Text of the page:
TAMPA — Two years after a financial meltdown that Hillsborough County school superintendent Jeff Eakins refused to call "a crisis," he told a roomful of district employees just how bad things were.
The main reserve account lost $83.6 million between 2014 and 2015. And that was after the district transferred $55 million in, much of it from a workers compensation fund.
The nation's eighth-largest school district, it turns out, was on track to lose another $130 million or more the next year. "That would have put us below zero dollars," Eakins said Tuesday.
Sobering statistics like these were met with radical cost-cutting ideas as School Board members spent the day at a workshop, trying to come to grips with a funding shortage now entering its third year.
They made no decisions, although ideas ranged from having teachers fill in for each other instead of hiring substitutes, to charging students money to run cross country or play tennis.
Board member Sally Harris wanted to outsource as much labor as possible. "If they have to work overtime, it's not our overtime," she said.
April Griffin insisted schools be held harmless in any cuts. Lynn Gray thought the schools could live without teacher mentors and coaches, using department heads to assume those duties.
About all the board members agreed on was that they will balance their budget this year, which is a legal requirement anyway.
But, as Eakins emphasized, structural problems largely related to high payroll costs are getting in the way of a system they can sustain.
"You never use your (reserves) for recurring costs," he said. "You wouldn't do it in your household. You don't do it here."
Little was said about state funding, which is outside the control of district leaders.
And Eakins opened the session with a victory lap of sorts. In the past year, he said, he has cut 613 jobs.
That includes a 2 percent reduction in payroll among teachers and school administrators and 3 percent in support workers. It's a 9.5 percent reduction in the cost of district-level administrators.
And Eakins insisted every decision is being made with children in mind.
"We want to make sure that we can say yes to all the right things we want to do for our kids," he said, adding that "in spite of all of this, our graduation rates are going up."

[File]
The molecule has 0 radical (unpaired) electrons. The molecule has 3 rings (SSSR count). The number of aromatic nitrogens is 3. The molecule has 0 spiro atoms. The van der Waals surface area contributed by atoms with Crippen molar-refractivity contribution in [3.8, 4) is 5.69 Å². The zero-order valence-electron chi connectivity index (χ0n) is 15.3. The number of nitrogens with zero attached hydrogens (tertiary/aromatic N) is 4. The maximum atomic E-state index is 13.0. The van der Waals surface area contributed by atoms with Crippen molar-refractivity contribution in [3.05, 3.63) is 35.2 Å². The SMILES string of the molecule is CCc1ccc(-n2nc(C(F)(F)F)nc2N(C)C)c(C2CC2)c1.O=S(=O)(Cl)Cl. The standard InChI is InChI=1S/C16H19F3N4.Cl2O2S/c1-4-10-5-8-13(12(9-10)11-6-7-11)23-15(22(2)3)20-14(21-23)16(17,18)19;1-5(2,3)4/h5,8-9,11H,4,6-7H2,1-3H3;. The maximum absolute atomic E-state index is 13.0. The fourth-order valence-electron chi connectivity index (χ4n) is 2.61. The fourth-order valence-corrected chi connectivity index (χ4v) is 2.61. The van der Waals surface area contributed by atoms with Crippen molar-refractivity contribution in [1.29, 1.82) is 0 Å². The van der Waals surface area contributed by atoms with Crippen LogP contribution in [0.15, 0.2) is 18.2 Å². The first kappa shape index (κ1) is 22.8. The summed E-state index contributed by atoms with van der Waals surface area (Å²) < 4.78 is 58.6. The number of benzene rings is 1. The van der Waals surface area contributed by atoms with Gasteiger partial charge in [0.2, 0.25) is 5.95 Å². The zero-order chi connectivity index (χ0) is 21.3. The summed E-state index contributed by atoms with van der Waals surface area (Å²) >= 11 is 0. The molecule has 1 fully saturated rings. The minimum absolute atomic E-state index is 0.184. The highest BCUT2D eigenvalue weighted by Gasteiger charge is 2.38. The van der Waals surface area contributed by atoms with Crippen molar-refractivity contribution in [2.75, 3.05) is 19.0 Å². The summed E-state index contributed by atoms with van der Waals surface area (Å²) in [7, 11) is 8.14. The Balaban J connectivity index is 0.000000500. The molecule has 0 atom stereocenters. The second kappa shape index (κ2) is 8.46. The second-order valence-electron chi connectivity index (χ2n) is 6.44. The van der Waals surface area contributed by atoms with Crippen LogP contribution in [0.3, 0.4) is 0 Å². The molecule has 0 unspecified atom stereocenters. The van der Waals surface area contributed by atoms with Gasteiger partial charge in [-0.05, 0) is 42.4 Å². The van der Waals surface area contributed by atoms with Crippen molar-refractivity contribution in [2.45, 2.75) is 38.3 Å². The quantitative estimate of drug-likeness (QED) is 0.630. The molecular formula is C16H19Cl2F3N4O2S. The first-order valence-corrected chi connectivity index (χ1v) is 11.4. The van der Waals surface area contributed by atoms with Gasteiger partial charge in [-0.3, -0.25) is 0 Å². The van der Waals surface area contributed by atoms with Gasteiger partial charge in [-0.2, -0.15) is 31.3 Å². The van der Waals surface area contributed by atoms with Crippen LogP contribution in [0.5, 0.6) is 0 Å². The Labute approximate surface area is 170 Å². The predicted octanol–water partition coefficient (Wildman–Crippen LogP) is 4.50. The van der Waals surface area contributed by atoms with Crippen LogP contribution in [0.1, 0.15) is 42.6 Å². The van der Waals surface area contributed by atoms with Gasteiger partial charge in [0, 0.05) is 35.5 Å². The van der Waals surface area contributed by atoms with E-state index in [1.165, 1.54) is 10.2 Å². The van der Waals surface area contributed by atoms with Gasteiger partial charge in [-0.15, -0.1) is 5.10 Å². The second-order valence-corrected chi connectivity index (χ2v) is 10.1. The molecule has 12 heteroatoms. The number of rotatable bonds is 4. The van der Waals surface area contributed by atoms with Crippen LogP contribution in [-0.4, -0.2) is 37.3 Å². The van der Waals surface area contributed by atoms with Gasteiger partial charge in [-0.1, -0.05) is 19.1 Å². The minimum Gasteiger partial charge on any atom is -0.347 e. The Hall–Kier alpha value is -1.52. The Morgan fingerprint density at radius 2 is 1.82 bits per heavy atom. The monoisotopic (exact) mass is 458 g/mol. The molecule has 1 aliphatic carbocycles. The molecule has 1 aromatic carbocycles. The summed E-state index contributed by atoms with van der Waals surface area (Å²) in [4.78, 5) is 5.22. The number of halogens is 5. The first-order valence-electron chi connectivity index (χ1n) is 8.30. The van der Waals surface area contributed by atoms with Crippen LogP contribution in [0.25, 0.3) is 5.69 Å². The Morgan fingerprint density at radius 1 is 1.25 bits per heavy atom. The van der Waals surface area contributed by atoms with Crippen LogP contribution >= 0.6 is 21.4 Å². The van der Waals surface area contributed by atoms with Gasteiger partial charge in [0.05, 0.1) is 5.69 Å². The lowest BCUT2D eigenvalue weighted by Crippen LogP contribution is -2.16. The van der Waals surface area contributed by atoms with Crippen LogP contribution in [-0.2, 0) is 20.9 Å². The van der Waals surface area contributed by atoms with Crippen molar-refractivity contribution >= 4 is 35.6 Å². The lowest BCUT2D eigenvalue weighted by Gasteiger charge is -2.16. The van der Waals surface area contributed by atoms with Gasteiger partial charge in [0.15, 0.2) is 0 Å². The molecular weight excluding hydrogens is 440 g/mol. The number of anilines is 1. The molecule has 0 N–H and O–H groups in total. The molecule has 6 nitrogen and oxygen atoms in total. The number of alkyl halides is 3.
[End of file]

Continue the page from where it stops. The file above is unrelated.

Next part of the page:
As the day progressed, the suggestions continued.
Board member Melissa Snively wondered: Should principals be held accountable when their students leave for charter schools, or to be homeschooled?
Griffin asked if the district should open some of its own charter schools, as some others do. Perhaps they could declare a state of emergency in some communities. Potter Elementary, for example, has had an F grade four years in a row.
Eakins acknowledged that the major education bill Gov. Rick Scott recently signed into law (HB 7069) could provide opportunities for such schools.
They agreed to discuss district-run charters at a future workshop. They also agreed that contracts must be closely scrutinized, and that the administration needs to be more transparent about how it evaluates existing contracts.
Relatively little was said about the deteriorating state of many buildings and their air conditioners, or the debt from past construction that's close to $1 billion.
Eakins did outline steps he has already taken as he prepares for the coming year. A hiring freeze, still ongoing, helped identify 100 vacancies that are considered "stale" and will not be filled.
And, in places where charter schools are expected to attract many district students, the school system will be especially conservative about hiring teachers.
Referring to the company that supplies substitute teachers for the district, Eakins said, "Right now we are working with Kelly Subs."
Contact Marlene Sokol at (813) 810-5068 or firstname.lastname@example.org. Follow @marlenesokol.